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Budget 2023 Live: Jeremy Hunt Announces Reforms To Childcare, Pensions And Disability Benefits

Hunt says free childcare offer from age of nine months will cut childcare costs for families by nearly 60%Hunt ends with a final childcare announcement.

He says the government will offer 30 hours of free childcare for every child from the age of nine months, where all adults in the household work.

He says this will reduce childcare costs for families by nearly 60%.

Key events

OBR says real disposable income falling by 5.7% over 2 years – less than expected last autumn, but still biggest drop on recordAccording to the Office for Budget Responsibility, household disposable income is set to fall by almost 6% in the two years between 2022 and 2024. The OBR says this is an improvement on what it was expecting last autumn, it is still the steepest fall since records began more than 60 years ago. The OBR says:

Real household disposable income (RHDI) per person – a measure of real living standards – is expected to fall by a cumulative 5.7 per cent over the two financial years 2022-23 and 2023-24. While this is 1.4 percentage points less than forecast in November, it would still be the largest two-year fall since records began in 1956-57. The fall in RHDI per person mainly reflects the rise in the price of energy and other tradeable goods of which the UK is a net importer, resulting in inflation being above nominal wage growth. This means that real living standards are still 0.4 per cent lower than their pre-pandemic levels in 2027-28.

Disposable income Photograph: OBRThe sharp rise in interest rates over the last year means the cost of servicing the UK’s national debt has also surged.

Interest rate have tripled over the past year across advanced economies.

The OBR forecasts that the share of revenues consumed by UK debt servicing will rise from 3.1% in 2020-21 to 6.2% in 2021-22, and hit 7.8% by 2027-28.

That is because much UK government debt is index-linked, meaning that the interest payments received by bond-holders goes up and down in line with inflation (which hit 40-year highs, over 10%, last year).

Here are three takes on the budget from Paul Johnson, director of the Institute for Fiscal Studies.

Extending free childcare to all children over 9 months really is a big extension of the welfare state. Prob. about doubles childcare spending. We’ve been edging in this direction for a good 20 years. This is a new leg of the welfare state finally nearing its end point.

— Paul Johnson (@PJTheEconomist) March 15, 2023Note what the Chancellor did not mention. Nothing on public sector pay. No mitigation of big income tax rises coming in this April. No more money for public services post 2024.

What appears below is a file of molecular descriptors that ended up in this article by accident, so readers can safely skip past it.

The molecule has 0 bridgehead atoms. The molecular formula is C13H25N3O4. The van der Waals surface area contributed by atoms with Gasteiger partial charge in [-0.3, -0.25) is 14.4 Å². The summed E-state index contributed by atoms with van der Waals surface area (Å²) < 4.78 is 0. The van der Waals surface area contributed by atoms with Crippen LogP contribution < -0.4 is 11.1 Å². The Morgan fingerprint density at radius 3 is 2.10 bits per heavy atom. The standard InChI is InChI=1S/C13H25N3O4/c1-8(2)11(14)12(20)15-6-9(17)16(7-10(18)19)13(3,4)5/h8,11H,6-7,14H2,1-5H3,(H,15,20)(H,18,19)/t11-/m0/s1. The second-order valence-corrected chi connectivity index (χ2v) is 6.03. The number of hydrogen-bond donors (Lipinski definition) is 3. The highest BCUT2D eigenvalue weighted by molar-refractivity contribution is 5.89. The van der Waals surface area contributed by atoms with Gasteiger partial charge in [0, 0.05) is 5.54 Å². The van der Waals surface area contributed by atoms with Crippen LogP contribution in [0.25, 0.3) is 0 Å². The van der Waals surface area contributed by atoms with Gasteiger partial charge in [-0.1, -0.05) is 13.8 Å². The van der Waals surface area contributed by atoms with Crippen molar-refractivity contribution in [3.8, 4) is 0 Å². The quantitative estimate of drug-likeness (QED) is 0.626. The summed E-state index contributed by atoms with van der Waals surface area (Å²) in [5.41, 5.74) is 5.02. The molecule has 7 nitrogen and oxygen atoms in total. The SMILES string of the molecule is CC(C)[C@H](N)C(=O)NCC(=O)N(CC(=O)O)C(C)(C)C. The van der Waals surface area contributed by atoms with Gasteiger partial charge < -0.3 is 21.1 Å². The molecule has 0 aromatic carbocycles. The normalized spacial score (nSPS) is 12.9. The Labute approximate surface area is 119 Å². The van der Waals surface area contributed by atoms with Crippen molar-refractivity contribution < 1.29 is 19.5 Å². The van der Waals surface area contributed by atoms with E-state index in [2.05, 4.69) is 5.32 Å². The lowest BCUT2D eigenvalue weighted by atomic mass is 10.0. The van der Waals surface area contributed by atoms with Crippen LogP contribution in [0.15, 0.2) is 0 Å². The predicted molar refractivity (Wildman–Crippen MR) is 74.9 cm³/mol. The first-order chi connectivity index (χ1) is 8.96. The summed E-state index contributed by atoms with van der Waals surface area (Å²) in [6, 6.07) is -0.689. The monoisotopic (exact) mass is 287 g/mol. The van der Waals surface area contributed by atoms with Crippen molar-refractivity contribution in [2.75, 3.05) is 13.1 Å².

— Paul Johnson (@PJTheEconomist) March 15, 2023OBR may be more positive about inflation and the economy. But it is still projecting that 2022 and 2023 will see the biggest ever fall in living standards.

— Paul Johnson (@PJTheEconomist) March 15, 2023And, of course, the most interesting material is often in the Office for Budget Responsibility’s report, its economic and fiscal outlook. That’s here.

UK on track to hit debt target ‘by narrowest of margins’The UK is on track to hit the government’s target to have debt falling as a share of the economy by “the narrowest of margins in five years’ time”, the Office for Budget Responsibility said.

The OBR’s economic and fiscal outlook shows that the chancellor only has £6.5bn of headroom to achieve the target to have debt falling, as a share of GDP, in the 2027-28 financial year.

That is the smallest amount of headroom any chancellor has set aside against his primary fiscal target since the OBR was established in 2010 by George Osborne.

And that calculation assumes that the government raises fuel duty rates in future years (having frozen fuel duty at its current rate for another year today).

Photograph: OBRThe OBR says:

Underlying debt – which excludes the Bank of England and is the measure targeted by the chancellor – does not peak until 2026-27 (a year later than we forecast in November) at 94.8 per cent of GDP and then falls only marginally (by 0.2 per cent of GDP) in the final year of the forecast.

That suggests Hunt may not have much more firepower for pre-election giveaways at future budgets, as he has spent around two-thirds of the improvement in today’s forecasts.

The Treasury has now published all the budget documents on its website here. The most important one is the red book, but the policy costings and distributional impact analysis is on the website, too.

And here is the Treasury’s news release with its summary of the measures.

Starmer ends his response by saying this is just sticking plaster politics. After 13 years of no growth, people are entitled to ask if they are better off than they were before. The answer is no, he says.

Starmer says only permanent tax cut in budget ‘is for richest 1%’Starmer says the government was right to look at a solution to the pensions problem that means some well-paid doctors are retiring early.

But he says the pensions tax allowance announcement is “a huge giveaway” to some of the wealthiest people in the country. He goes on:

The only permanent tax cut in the budget is for the richest 1% How could that possibly be a priority?

Starmer accuses Hunt of lifting ideas from Labour.

He says of course Labour welcomes more spending on childcare.

As Tory MPs jeer, he tells them they were not listening when Hunt explained how long it would take to implement.